Wednesday, December 4, 2013
FERC: Dispute settled with ISO-New England
New England's grid operator and attorneys general, regulators and consumer advocates in four states have settled a dispute over the regional agency's proposed budget.
The Federal Energy Regulatory Commission said Tuesday that ISO-New England, based in Holyoke, Mass., and state officials in Connecticut, Maine, New Hampshire and Rhode Island agreed to a settlement in principle. Details are not available as a formal settlement is being worked out.
Officials last November criticized ISO's $165 million budget request for 2013. They said spending grew too much in the weak economy.
ISO said its operating budget minus depreciation and other expenses is about $136 million. It said it added positions related to gas as a growing energy source and cited higher interest expense for debt. And it allocated $1 million for planning and other areas.
Generic drug company will pay record penalty
A subsidiary of India's largest pharmaceutical company has agreed to pay a record $500 million in fines and penalties for selling adulterated drugs and lying to federal regulators in a case that is part of an ongoing crackdown on the quality of generic drugs flowing into the U.S.
Federal prosecutors said Monday the guilty plea by Ranbaxy USA Inc. represents the largest financial penalty against a generic drug company for violations of the Federal Food, Drug and Cosmetic Act, which prohibits the sale of impure drugs.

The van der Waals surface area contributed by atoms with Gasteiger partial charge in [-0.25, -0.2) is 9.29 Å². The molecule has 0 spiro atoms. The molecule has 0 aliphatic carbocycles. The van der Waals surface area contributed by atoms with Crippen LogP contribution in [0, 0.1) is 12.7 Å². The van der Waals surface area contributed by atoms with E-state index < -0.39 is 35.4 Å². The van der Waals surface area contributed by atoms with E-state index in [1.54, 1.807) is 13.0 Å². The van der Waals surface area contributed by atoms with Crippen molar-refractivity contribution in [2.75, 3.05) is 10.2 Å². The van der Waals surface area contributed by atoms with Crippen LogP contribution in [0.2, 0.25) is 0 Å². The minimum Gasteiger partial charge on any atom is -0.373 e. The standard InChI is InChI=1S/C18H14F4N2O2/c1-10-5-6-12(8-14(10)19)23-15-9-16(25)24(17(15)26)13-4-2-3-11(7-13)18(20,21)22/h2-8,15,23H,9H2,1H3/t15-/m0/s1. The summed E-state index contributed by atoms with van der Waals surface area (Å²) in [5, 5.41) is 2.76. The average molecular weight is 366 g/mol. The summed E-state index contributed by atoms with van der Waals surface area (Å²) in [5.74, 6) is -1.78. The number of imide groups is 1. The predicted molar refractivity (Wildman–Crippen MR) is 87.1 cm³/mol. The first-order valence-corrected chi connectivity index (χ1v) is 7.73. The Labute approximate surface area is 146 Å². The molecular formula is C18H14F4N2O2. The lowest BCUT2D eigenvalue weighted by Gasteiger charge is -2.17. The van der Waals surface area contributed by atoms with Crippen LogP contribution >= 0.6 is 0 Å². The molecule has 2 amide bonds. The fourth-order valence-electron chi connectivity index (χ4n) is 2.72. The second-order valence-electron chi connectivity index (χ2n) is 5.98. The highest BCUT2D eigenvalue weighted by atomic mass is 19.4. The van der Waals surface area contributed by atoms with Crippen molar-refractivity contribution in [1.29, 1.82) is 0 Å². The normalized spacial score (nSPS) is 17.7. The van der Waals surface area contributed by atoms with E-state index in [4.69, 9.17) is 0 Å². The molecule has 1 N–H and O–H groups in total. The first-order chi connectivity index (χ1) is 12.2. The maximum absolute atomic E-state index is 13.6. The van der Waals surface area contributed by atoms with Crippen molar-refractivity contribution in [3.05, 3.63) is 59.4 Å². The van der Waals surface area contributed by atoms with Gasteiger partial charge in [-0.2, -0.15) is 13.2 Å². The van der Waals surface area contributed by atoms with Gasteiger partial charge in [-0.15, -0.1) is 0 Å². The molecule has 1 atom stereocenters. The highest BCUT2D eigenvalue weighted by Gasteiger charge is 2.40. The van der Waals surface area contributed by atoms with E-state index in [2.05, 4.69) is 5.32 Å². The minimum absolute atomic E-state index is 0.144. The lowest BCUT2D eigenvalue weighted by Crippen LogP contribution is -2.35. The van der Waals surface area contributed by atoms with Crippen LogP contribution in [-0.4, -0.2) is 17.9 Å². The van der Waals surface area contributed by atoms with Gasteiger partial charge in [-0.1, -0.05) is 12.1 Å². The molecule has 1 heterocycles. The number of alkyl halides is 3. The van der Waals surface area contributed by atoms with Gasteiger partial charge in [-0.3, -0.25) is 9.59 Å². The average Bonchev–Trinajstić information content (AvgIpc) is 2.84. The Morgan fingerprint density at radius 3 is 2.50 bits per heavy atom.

It concludes a years-long federal investigation into Ranbaxy's manufacturing deficiencies. The Food and Drug Administration had earlier barred from Ranbaxy from importing more than 30 different drugs made at factories in India and, in 2011, struck a deal that required the company to ensure that data on its products is accurate, undergo extra oversight from a third-party and improve its drug making procedures.
The subsidiary of Ranbaxy Laboratories Limited has agreed to plead guilty to criminal charges and to resolve civil claims with all 50 states and the District of Columbia.
Dell's board wants details from Icahn about his offer
Dell board members say they need more details from investor Carl Icahn if he wants them to seriously consider his latest challenge to Michael Dell's $24.4 billion plan to take the computer maker private.
Icahn and prominent Dell shareholder Southeastern Asset Management said last week they want to keep Dell Inc. publicly traded and give shareholders $12 in cash or more shares.
But a Dell board special committee said in a Monday letter that the proposal comes with many questions. They want to know whether Icahn and Southeastern want the board to treat their offer as an acquisition proposal it might endorse or if it is an alternative in case shareholders reject Michael Dell's offer to pay $13.65 per share to take the Round Rock, Texas, company private.
Janus Capital Group losing three high-level managers
Janus Capital Group Inc. said Monday that three fund managers, including the pair that run two of the firm's top stock funds, are leaving the company.
Brian Schaub and Chad Meade, managers of the $4.9 billion Janus Triton Fund and the $2.3 billion Venture Fund, and Ron Sachs, who runs the $8.6 billion Twenty Fund and the $3.6 billion Forty Fund, will leave the firm, the Denver-based company said in a statement.
The firm hired Doug Rao, a former partner at Marsico Capital Management, to replace Sachs on the Forty Fund and will fill the other vacant positions internally.
The departures are the highest-level exits at Janus since Richard Weil took over as chief executive officer in February 2010. Schaub and Meade made Triton Janus's best stock fund in the past five years, returning an annual average of 12 percent and beating 98 percent of competitors.
The pair also led Venture, which focuses on small companies, to 9.8 percent annual returns over five years, beating 87 percent of rivals.
- From news services